**Exercise 22.2-1**

Show the *d* and *p*
values that result from running breadth-first search on the directed graph of
Figure 22.2(a), using vertex 3 as the source.

__Answer:__ **d Values**

**p Values**

Show the *d* and *p*
values that result from running breadth-first search on the undirected graph of
Figure 22.3, using vertex *u* as the source.

__Answer:__ Similar to the answer in 22.1-1. After run
through the algorithm **BFS(G,s)** we have the final results as follow:

r s t u

**d Values**

v w x y

**p Values**

**Exercise 22.2-6**

There are two types of professional wrestlers: "good
guys" and "bad guys." Between any pair of professional
wrestlers, there may or may not be a rivalry. Suppose we have *n*
professional wrestlers and we have a list of *r* pairs of wrestlers for
which there are rivalries. Give an *O(n + r)*-time algorithm that
determines whether it is possible to designate some of the wrestlers as good
guys and the remainder as bad guys such that each rivalry is between a good guy
and a bad guy. If it is possible to perform such a designation, your algorithm
should produce it.

__Answer:__

Reference: http://www.cs.rpi.edu/~bushl2/portfolio/2_wrestlemania/wrestlemaniaD1.pdf

** This answer is an abstract from the paper written by
Larry Bush of Rensselaer Polytechnic Institute**.

“Create an undirected graph G = (V,E) in which the vertices
V are the wrestlers names and the edges represent rivalries (i.e. There is an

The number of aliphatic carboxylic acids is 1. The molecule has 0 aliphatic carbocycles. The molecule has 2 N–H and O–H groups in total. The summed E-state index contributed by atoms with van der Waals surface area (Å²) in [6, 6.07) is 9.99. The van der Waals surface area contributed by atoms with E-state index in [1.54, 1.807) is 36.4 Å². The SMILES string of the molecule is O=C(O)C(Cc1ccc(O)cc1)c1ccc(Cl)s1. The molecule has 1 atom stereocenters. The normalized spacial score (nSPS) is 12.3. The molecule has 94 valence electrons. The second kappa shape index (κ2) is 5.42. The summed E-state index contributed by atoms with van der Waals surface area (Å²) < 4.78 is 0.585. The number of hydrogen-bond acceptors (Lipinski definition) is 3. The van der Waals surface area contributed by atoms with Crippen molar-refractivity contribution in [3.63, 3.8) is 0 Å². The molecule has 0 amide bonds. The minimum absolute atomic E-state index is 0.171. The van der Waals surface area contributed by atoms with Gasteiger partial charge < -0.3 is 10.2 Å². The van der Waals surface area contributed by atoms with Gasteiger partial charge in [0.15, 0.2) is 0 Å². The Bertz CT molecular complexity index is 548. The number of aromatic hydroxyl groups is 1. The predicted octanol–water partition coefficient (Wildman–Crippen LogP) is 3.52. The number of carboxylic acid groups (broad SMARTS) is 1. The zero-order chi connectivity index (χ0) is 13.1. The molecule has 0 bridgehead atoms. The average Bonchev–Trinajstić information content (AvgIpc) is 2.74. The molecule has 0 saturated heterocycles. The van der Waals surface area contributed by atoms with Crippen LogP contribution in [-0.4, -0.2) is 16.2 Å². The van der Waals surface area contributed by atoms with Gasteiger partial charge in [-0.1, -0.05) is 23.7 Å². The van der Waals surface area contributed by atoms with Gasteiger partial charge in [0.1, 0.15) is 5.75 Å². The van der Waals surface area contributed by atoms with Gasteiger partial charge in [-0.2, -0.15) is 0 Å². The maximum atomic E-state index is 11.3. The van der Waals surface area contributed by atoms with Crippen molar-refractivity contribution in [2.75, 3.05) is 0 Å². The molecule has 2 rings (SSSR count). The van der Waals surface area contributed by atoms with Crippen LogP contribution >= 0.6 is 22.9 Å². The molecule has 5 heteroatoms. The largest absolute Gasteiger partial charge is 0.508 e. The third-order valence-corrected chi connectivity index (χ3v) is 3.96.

edge (u, v)contained in E if and only if there is a rivalry between wrestler u
and wrestler v). Thus |V | = n and |E| = r. Pick a vertex as a source vertex
and begin running BFS, labeling the source vertex as “good” and each vertex
adjacent to it as “bad.” For each such “bad” vertex label each of its adjacent
white vertices as “good,” and continue in this way, alternating between “good”
and “bad” according to whether the distance between the source and the vertex is
even or odd. But if a vertex has an adjacent gray or black vertex that is
labeled the same as itself, stop with the result that there is no solution. If
this first BFS completes, it has successfully labeled all vertices in the
connected component containing the chosen source vertex. Repeat this process
for each of the connected components; i.e., choose any remaining white vertex
as the source (skip the usual initialization loop that initializes all nodes to
white). If all of these modified BFSs successfully complete, then the resulting
labeling of the vertices as good or bad is a solution; if any of them fails,
stop and report there is no solution.

Correctness argument: First, if the algorithm stops and says
there is no solution, then there really is none, because for that component of
the graph, everything is determined by the initial choice of “good” for the
source vertex, and labeling it “bad” instead would lead to exactly the same
situation in which the algorithm cannot continue (just with every vertex in the
component having the opposite labeling). And choosing a different source vertex
in that component wouldn’t help since the distances found between any pair of
vertices are shortest path distances and are thus independent of the choice of source
vertex. Second, if all of the modified BFSs complete, then by the alternation
of assignment of good and bad, and the check performed as each adjacent gray or
black node is considered, all edges (rivalries) have been considered and there
is no rivalry between two good or two bad wrestlers.

Although this algorithm has an extra loop over all vertices in order to process all connected components, the total time is still O(V + E), since there is no overlap between the executions for each connected component. Thus the time is O(n + r), as specified.”

** **